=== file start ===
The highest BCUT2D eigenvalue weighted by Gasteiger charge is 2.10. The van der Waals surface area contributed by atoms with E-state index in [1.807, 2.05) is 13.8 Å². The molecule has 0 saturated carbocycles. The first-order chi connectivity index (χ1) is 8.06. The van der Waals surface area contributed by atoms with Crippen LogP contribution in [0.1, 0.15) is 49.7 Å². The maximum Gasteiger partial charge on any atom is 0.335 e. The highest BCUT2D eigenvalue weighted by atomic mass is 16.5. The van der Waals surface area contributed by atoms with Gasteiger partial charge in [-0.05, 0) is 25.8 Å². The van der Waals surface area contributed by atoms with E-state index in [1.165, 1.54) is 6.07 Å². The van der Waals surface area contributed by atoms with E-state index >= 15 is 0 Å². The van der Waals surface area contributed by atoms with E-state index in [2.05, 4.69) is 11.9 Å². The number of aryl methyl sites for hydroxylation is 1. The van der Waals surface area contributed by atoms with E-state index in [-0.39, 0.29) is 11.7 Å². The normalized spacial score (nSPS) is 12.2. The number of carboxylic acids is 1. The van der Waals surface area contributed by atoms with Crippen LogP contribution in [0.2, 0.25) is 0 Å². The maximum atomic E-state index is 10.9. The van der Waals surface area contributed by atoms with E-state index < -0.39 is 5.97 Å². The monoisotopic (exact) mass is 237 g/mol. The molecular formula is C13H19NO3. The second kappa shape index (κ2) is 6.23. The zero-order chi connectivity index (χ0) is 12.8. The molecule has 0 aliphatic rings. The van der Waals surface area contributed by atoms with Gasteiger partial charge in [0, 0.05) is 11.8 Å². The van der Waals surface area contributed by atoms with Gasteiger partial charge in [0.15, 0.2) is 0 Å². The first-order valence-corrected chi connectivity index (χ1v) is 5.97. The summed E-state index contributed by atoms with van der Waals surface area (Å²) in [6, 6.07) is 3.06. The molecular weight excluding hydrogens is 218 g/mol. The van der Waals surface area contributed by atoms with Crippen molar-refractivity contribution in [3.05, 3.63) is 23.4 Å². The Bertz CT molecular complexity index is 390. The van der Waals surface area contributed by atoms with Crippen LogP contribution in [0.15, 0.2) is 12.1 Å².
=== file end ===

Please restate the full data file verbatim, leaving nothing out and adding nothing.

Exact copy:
The highest BCUT2D eigenvalue weighted by Gasteiger charge is 2.10. The van der Waals surface area contributed by atoms with E-state index in [1.807, 2.05) is 13.8 Å². The molecule has 0 saturated carbocycles. The first-order chi connectivity index (χ1) is 8.06. The van der Waals surface area contributed by atoms with Crippen LogP contribution in [0.1, 0.15) is 49.7 Å². The maximum Gasteiger partial charge on any atom is 0.335 e. The highest BCUT2D eigenvalue weighted by atomic mass is 16.5. The van der Waals surface area contributed by atoms with Gasteiger partial charge in [-0.05, 0) is 25.8 Å². The van der Waals surface area contributed by atoms with E-state index in [1.165, 1.54) is 6.07 Å². The van der Waals surface area contributed by atoms with E-state index >= 15 is 0 Å². The van der Waals surface area contributed by atoms with E-state index in [2.05, 4.69) is 11.9 Å². The number of aryl methyl sites for hydroxylation is 1. The van der Waals surface area contributed by atoms with E-state index in [-0.39, 0.29) is 11.7 Å². The normalized spacial score (nSPS) is 12.2. The number of carboxylic acids is 1. The van der Waals surface area contributed by atoms with Crippen LogP contribution in [0.2, 0.25) is 0 Å². The maximum atomic E-state index is 10.9. The van der Waals surface area contributed by atoms with E-state index < -0.39 is 5.97 Å². The monoisotopic (exact) mass is 237 g/mol. The molecular formula is C13H19NO3. The second kappa shape index (κ2) is 6.23. The zero-order chi connectivity index (χ0) is 12.8. The molecule has 0 aliphatic rings. The van der Waals surface area contributed by atoms with Gasteiger partial charge in [0, 0.05) is 11.8 Å². The van der Waals surface area contributed by atoms with Gasteiger partial charge in [0.15, 0.2) is 0 Å². The first-order valence-corrected chi connectivity index (χ1v) is 5.97. The summed E-state index contributed by atoms with van der Waals surface area (Å²) in [6, 6.07) is 3.06. The molecular weight excluding hydrogens is 218 g/mol. The van der Waals surface area contributed by atoms with Crippen molar-refractivity contribution in [3.05, 3.63) is 23.4 Å². The Bertz CT molecular complexity index is 390. The van der Waals surface area contributed by atoms with Crippen LogP contribution in [0.15, 0.2) is 12.1 Å².